A note about transgender individuals and cardiovascular health
Currently, transgender individuals represent approximately 0.6%-1.1%% of the general population.2 And while the percentage of individuals whose gender identity, gender expression, and behavior differ from their assigned sex at birth continues to increase, health outcomes in transgender individuals have been understudied.
Studies3 have shown that there’s a direct link between hormones and cardiovascular risk, and this risk increases in transgender individuals who undergo gender-affirming hormone therapy (GAHT) and/or gender-affirming surgery involving the removal of hormone-driven reproductive organs. However, there’s currently a limited number of cardiovascular studies focused on this specific population, largely because these studies are difficult to interpret due to a variety of hormone regimens and observation periods, as well as the introduction of GAHT at increasingly earlier ages—even before the full development of the secondary sexual characteristics. There’s an overwhelming need within the medical community to understand the cardiovascular risks in transgender individuals, given that cardiovascular disease is a leading disease-specific cause of death among this population.4
Closing the gap
While research studies have differed in their findings, serious attempts are being made to give female heart attack patients the same hopes for survival and quality of life as their male counterparts. For example, a study published in the American Journal of Medicine in 2008 detailed the results of implementing new cardiology guidelines from the European Society of Cardiology and the American College of Cardiology in hospitals in Israel. The result was a reduction in the number of deaths in females within one year after they were admitted to a hospital for acute coronary syndrome (a blockage in the blood supply to the heart muscle). This reduction in deaths brought their odds of survival in line with male patients.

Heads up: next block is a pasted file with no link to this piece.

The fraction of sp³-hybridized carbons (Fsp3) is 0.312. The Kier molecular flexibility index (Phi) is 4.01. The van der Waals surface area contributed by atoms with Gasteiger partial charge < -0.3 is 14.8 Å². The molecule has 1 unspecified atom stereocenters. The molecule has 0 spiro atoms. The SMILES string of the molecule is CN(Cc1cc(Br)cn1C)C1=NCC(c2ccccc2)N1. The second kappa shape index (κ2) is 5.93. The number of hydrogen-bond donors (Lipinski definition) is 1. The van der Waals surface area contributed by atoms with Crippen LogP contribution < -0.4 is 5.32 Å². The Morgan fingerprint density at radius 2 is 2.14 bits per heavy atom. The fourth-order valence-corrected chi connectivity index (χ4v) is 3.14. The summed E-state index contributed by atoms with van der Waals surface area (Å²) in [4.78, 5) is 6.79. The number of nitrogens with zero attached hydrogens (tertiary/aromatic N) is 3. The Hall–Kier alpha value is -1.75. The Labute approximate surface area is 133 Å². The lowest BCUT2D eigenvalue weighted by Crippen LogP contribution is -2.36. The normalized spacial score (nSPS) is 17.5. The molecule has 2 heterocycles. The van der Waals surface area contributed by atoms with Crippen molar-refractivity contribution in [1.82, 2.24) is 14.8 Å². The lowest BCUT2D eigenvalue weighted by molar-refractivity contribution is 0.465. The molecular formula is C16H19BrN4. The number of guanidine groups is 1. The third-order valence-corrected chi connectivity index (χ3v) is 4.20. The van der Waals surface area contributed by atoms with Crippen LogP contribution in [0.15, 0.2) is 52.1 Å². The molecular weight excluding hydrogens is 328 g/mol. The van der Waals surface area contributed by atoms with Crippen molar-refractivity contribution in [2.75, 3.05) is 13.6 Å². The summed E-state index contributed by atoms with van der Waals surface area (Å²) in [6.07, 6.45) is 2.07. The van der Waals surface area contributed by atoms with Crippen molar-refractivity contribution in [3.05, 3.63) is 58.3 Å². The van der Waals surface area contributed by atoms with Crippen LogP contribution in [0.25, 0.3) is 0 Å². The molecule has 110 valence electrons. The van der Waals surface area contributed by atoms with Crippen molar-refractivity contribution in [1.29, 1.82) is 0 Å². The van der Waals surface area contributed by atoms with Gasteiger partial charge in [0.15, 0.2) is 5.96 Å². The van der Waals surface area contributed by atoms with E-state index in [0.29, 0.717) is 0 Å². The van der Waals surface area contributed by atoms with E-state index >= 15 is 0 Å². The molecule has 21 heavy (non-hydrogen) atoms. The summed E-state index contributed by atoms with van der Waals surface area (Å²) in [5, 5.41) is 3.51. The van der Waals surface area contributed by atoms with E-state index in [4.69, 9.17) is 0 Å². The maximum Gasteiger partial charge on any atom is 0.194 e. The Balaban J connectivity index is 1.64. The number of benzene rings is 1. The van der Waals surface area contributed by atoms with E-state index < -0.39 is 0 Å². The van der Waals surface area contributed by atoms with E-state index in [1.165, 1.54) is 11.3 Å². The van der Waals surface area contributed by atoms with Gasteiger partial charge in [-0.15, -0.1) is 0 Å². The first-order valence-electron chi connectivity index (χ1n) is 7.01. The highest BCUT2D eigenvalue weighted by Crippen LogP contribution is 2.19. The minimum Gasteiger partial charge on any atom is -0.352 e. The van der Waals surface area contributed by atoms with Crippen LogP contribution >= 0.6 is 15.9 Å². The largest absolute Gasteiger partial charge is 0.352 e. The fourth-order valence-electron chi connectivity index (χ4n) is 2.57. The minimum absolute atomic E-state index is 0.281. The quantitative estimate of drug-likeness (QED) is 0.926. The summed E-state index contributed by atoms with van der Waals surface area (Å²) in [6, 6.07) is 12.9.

Additionally, a greater effort is being made in the medical community to gather research related to females and heart disease. According to a consensus statement from Women in Innovations (WIN), a consortium of female interventional cardiologists worldwide, females have been underrepresented in clinical trials and other studies, making it difficult for healthcare providers to determine the most successful treatments for them. Thankfully, that’s changing, as doctors, researchers, and others are working together to learn more about females and heart disease. A greater awareness of the differences between males and females and the impact of factors unique to females will lead to more effective treatments and better outcomes for everyone.
*The term “women” in the context of “women’s cardiovascular health” applies to individuals assigned female at birth (AFAB) who have a female biological reproductive system, which includes a vagina, uterus, ovaries, Fallopian tubes, accessory glands, and external genital organs.
*The term “men” in the context of “cardiovascular health” applies to individuals assigned male at birth (AMAB) who have a male biological reproductive system, which includes a penis, scrotum, testes, epididymis, vas deferens, prostate, and seminal vesicles.
A heart attack was about the last thing on Melissa’s mind. The active mother of two sons had just seen her doctor for a complete physical a few months earlier and had no symptoms that would indicate heart disease.